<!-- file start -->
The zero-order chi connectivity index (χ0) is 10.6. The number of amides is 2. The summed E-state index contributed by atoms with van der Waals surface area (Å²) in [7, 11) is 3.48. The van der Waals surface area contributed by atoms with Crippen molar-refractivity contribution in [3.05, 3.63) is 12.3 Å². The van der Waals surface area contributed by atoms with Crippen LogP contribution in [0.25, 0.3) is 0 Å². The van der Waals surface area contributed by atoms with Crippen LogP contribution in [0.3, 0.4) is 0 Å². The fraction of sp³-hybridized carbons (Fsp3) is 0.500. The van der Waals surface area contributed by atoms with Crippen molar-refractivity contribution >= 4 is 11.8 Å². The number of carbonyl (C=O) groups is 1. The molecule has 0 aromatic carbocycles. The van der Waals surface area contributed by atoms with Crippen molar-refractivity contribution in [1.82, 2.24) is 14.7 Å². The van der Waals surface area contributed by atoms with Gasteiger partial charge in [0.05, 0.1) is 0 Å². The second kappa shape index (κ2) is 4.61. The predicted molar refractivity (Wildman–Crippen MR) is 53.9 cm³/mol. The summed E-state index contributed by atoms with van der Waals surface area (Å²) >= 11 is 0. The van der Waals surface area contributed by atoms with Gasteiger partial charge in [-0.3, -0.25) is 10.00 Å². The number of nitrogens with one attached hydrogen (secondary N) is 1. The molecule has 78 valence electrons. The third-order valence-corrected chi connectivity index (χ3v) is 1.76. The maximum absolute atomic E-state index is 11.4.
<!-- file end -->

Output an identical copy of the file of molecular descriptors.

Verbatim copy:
The zero-order chi connectivity index (χ0) is 10.6. The number of amides is 2. The summed E-state index contributed by atoms with van der Waals surface area (Å²) in [7, 11) is 3.48. The van der Waals surface area contributed by atoms with Crippen molar-refractivity contribution in [3.05, 3.63) is 12.3 Å². The van der Waals surface area contributed by atoms with Crippen LogP contribution in [0.25, 0.3) is 0 Å². The van der Waals surface area contributed by atoms with Crippen LogP contribution in [0.3, 0.4) is 0 Å². The fraction of sp³-hybridized carbons (Fsp3) is 0.500. The van der Waals surface area contributed by atoms with Crippen molar-refractivity contribution >= 4 is 11.8 Å². The number of carbonyl (C=O) groups is 1. The molecule has 0 aromatic carbocycles. The van der Waals surface area contributed by atoms with Crippen molar-refractivity contribution in [1.82, 2.24) is 14.7 Å². The van der Waals surface area contributed by atoms with Gasteiger partial charge in [0.05, 0.1) is 0 Å². The second kappa shape index (κ2) is 4.61. The predicted molar refractivity (Wildman–Crippen MR) is 53.9 cm³/mol. The summed E-state index contributed by atoms with van der Waals surface area (Å²) >= 11 is 0. The van der Waals surface area contributed by atoms with Gasteiger partial charge in [-0.3, -0.25) is 10.00 Å². The number of nitrogens with one attached hydrogen (secondary N) is 1. The molecule has 78 valence electrons. The third-order valence-corrected chi connectivity index (χ3v) is 1.76. The maximum absolute atomic E-state index is 11.4.